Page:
I remember reading this book OVER AND OVER as a kid. It was so interesting, the idea of being kidnapped by Native Americans, the struggling to understand what was going on, and the sort of Stockholm Syndrome/understanding of the people she was captured by. I don't even remember how many times I read it. I absolutely loved it.
ϟEvelynϟ
I love this book. It was so captivating during the capture. I really took feelings for Catharine when she captured. It was very well written on how long it took Cathy to tolerate all the Lenape were doing kindly to her. Also, the slow and sweet relationship with Snow Hunter was very well written. !!!!!!!!!!!!!!SPOILER!!!!!!!!!!!!!!!!!
Though, I was very disappointed at the end when they didn't ever explain what happened to Snow Hunter and White Owl and all the other Indians she loved dearly. I...more
♥Robin ♥
I really enjoyed this piece of historical fiction that was written in the form of a diary. The history told in this story is very intriguing and the life lessons are very valuable. The author does a wonderful job of painting the pictures of what life was like for the Indians as well as for the Quakers in this time period. I was able to connect and understand the emotions of the characters, especially Caty. Overall,the delivery of this story was great as well as character development. I highly re...more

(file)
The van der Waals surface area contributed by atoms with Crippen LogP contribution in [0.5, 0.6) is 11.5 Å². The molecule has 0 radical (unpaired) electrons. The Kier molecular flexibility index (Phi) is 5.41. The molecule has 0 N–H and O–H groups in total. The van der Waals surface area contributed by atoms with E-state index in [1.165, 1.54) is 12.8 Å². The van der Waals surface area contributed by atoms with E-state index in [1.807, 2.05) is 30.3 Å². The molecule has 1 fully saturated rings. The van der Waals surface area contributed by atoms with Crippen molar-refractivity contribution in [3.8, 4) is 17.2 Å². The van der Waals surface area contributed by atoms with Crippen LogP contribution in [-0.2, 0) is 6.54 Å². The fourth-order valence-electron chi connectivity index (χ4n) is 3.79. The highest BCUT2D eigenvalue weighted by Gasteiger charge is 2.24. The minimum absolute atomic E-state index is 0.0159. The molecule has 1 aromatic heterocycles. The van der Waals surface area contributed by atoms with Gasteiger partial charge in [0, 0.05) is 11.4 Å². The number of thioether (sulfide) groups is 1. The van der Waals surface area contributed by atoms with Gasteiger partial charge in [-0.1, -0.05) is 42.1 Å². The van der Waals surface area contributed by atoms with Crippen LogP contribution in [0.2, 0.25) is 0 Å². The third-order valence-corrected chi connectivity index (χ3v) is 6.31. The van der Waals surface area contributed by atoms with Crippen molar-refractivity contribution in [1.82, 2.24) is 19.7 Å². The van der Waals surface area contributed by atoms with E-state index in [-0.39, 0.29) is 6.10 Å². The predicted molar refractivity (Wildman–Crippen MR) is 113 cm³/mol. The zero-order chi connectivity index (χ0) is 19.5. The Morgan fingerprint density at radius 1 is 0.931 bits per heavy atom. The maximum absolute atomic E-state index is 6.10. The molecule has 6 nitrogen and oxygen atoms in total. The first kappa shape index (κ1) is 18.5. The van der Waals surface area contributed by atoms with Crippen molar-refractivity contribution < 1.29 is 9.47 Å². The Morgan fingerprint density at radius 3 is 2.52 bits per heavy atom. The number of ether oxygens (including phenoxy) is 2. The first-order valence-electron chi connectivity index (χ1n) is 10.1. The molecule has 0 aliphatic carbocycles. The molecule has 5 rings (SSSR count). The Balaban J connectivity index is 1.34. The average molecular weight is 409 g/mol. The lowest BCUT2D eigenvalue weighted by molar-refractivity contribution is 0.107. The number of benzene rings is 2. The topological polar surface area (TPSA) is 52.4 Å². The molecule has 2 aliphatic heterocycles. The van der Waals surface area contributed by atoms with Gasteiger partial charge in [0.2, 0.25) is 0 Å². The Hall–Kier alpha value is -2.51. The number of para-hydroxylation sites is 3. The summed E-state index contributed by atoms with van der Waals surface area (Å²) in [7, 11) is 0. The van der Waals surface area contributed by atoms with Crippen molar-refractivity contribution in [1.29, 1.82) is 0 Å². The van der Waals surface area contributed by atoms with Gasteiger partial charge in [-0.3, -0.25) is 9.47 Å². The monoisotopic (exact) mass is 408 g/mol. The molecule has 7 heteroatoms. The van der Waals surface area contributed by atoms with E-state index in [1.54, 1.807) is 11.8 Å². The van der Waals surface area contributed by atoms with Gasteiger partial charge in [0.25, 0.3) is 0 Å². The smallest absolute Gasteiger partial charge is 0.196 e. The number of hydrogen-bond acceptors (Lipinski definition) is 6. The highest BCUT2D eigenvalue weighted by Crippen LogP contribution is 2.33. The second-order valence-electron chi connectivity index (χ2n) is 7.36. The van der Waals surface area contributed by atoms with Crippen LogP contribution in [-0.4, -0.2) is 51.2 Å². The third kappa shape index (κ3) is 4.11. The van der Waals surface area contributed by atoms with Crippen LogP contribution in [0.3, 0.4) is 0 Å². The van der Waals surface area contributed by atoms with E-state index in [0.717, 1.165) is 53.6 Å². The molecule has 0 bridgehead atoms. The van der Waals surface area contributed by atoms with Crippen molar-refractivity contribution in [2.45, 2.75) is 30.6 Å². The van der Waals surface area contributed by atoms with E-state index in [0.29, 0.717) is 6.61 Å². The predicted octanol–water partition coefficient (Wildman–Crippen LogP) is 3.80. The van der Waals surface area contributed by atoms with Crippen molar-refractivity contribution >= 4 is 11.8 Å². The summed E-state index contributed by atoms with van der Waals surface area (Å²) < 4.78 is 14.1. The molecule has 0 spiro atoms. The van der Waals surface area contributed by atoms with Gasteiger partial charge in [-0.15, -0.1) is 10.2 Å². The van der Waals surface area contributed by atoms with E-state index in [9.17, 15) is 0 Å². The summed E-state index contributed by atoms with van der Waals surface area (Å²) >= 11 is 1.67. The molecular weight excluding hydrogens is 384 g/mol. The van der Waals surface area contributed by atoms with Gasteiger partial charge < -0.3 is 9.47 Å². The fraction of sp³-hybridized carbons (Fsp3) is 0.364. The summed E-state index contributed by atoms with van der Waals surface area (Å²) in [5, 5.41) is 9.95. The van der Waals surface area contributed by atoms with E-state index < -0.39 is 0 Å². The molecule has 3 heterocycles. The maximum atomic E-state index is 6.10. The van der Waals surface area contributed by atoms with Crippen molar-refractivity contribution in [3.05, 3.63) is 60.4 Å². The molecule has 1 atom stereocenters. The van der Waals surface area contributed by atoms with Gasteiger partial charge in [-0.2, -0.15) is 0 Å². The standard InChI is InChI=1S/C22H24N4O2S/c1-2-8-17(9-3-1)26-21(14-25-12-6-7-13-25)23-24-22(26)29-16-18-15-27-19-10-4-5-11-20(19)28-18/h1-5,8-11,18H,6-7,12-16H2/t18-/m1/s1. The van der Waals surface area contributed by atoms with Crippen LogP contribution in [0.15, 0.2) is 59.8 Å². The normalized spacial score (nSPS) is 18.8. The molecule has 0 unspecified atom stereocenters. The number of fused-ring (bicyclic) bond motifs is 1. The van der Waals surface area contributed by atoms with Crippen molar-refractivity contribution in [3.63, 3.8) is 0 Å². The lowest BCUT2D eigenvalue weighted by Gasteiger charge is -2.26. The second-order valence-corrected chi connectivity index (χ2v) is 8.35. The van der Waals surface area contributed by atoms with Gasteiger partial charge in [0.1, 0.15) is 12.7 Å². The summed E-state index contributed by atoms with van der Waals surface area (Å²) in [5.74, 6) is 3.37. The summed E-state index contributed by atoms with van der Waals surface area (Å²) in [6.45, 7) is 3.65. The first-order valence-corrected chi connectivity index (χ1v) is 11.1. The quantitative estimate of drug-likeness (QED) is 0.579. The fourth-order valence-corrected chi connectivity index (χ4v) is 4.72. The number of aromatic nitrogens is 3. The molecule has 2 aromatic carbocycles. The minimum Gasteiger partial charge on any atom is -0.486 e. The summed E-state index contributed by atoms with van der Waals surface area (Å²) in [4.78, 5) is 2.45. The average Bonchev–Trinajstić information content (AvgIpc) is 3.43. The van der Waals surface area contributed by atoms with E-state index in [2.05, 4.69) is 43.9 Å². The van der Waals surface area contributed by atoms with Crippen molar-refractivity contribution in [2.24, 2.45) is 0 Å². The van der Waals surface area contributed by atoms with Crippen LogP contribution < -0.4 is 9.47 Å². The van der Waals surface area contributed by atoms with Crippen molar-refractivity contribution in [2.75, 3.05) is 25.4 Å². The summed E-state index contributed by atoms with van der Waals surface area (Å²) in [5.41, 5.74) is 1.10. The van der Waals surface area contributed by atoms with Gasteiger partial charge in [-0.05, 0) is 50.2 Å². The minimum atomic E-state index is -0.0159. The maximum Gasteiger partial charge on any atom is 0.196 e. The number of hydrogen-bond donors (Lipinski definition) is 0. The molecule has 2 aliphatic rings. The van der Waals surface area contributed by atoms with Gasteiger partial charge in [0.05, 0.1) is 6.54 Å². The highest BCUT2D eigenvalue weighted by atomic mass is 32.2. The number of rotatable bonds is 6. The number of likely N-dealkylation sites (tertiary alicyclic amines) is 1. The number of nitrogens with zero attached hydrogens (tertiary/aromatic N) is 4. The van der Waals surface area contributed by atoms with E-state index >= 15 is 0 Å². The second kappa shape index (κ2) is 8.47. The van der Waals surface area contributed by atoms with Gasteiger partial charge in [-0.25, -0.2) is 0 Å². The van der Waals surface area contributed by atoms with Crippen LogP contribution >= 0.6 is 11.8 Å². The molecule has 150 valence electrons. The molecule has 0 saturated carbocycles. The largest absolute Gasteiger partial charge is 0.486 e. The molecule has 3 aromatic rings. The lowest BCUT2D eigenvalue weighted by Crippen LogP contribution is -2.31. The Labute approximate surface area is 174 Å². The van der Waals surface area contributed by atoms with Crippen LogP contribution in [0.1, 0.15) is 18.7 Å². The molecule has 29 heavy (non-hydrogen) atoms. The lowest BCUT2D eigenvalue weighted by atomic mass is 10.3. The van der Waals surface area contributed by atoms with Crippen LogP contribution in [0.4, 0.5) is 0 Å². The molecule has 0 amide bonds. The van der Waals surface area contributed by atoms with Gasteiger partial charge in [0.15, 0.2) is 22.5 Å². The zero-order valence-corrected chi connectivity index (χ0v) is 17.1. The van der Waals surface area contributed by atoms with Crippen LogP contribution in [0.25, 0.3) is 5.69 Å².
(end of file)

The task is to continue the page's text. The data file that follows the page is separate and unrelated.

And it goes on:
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What did you think? 7 22 Aug 13, 2013 09:59AM  
Dear America Series: Standing in the Light 2 4 Jul 06, 2013 09:14AM  
Fans of Dear America: standing in the light 9 4 Oct 01, 2012 06:55PM  
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Mary Pope Osborne has channeled a lifelong love of exploration and travel into one of the most popular children’s book series of the past two decades. With her fantastic Magic Tree House series, Mary Pope Osborne keeps the good times rolling for kids all over the world.
More about Mary Pope Osborne...
Dinosaurs Before Dark (Magic Tree House, #1) The Knight at Dawn (Magic Tree House, #2) Mummies in the Morning (Magic Tree House, #3) Pirates Past Noon (Magic Tree House, #4) Night of the Ninjas (Magic Tree House, #5)

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“I told him that I believe all things in nature bear the mark of their Maker. The eagle, the owl, and the wind.

We sat silently for a long moment, understanding that we are not so different really.”